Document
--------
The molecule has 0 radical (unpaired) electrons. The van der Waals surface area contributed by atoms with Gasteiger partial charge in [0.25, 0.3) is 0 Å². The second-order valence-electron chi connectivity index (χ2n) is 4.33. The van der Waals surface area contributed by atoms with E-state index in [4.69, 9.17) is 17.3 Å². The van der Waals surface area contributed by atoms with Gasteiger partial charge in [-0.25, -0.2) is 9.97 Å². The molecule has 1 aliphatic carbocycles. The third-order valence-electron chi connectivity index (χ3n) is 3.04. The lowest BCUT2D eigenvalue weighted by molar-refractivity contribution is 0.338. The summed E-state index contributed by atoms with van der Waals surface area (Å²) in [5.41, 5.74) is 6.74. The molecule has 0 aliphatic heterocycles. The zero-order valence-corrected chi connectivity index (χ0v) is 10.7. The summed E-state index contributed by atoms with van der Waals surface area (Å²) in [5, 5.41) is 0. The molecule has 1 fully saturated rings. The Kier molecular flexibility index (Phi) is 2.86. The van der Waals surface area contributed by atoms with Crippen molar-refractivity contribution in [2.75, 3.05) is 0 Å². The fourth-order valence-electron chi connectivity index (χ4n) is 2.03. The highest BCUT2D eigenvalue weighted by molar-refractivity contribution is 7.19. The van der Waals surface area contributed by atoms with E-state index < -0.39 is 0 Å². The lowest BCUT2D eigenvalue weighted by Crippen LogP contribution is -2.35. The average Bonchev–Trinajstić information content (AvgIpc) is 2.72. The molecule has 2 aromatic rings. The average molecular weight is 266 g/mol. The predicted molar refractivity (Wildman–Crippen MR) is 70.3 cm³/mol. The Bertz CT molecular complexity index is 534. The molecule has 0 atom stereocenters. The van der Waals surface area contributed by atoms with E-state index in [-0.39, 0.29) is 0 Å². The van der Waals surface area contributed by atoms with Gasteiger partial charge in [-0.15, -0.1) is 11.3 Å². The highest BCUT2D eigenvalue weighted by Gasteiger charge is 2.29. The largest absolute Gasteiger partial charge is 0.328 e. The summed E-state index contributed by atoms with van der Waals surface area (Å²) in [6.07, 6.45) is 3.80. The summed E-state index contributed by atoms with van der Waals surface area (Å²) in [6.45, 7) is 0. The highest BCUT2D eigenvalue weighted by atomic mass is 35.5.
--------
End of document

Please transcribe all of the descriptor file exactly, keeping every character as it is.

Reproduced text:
The molecule has 0 radical (unpaired) electrons. The van der Waals surface area contributed by atoms with Gasteiger partial charge in [0.25, 0.3) is 0 Å². The second-order valence-electron chi connectivity index (χ2n) is 4.33. The van der Waals surface area contributed by atoms with E-state index in [4.69, 9.17) is 17.3 Å². The van der Waals surface area contributed by atoms with Gasteiger partial charge in [-0.25, -0.2) is 9.97 Å². The molecule has 1 aliphatic carbocycles. The third-order valence-electron chi connectivity index (χ3n) is 3.04. The lowest BCUT2D eigenvalue weighted by molar-refractivity contribution is 0.338. The summed E-state index contributed by atoms with van der Waals surface area (Å²) in [5.41, 5.74) is 6.74. The molecule has 0 aliphatic heterocycles. The zero-order valence-corrected chi connectivity index (χ0v) is 10.7. The summed E-state index contributed by atoms with van der Waals surface area (Å²) in [5, 5.41) is 0. The molecule has 1 fully saturated rings. The Kier molecular flexibility index (Phi) is 2.86. The van der Waals surface area contributed by atoms with Crippen molar-refractivity contribution in [2.75, 3.05) is 0 Å². The fourth-order valence-electron chi connectivity index (χ4n) is 2.03. The highest BCUT2D eigenvalue weighted by molar-refractivity contribution is 7.19. The van der Waals surface area contributed by atoms with E-state index < -0.39 is 0 Å². The lowest BCUT2D eigenvalue weighted by Crippen LogP contribution is -2.35. The average Bonchev–Trinajstić information content (AvgIpc) is 2.72. The molecule has 2 aromatic rings. The average molecular weight is 266 g/mol. The predicted molar refractivity (Wildman–Crippen MR) is 70.3 cm³/mol. The Bertz CT molecular complexity index is 534. The molecule has 0 atom stereocenters. The van der Waals surface area contributed by atoms with E-state index in [-0.39, 0.29) is 0 Å². The van der Waals surface area contributed by atoms with Gasteiger partial charge in [-0.15, -0.1) is 11.3 Å². The highest BCUT2D eigenvalue weighted by Gasteiger charge is 2.29. The largest absolute Gasteiger partial charge is 0.328 e. The summed E-state index contributed by atoms with van der Waals surface area (Å²) in [6.07, 6.45) is 3.80. The summed E-state index contributed by atoms with van der Waals surface area (Å²) in [6.45, 7) is 0. The highest BCUT2D eigenvalue weighted by atomic mass is 35.5.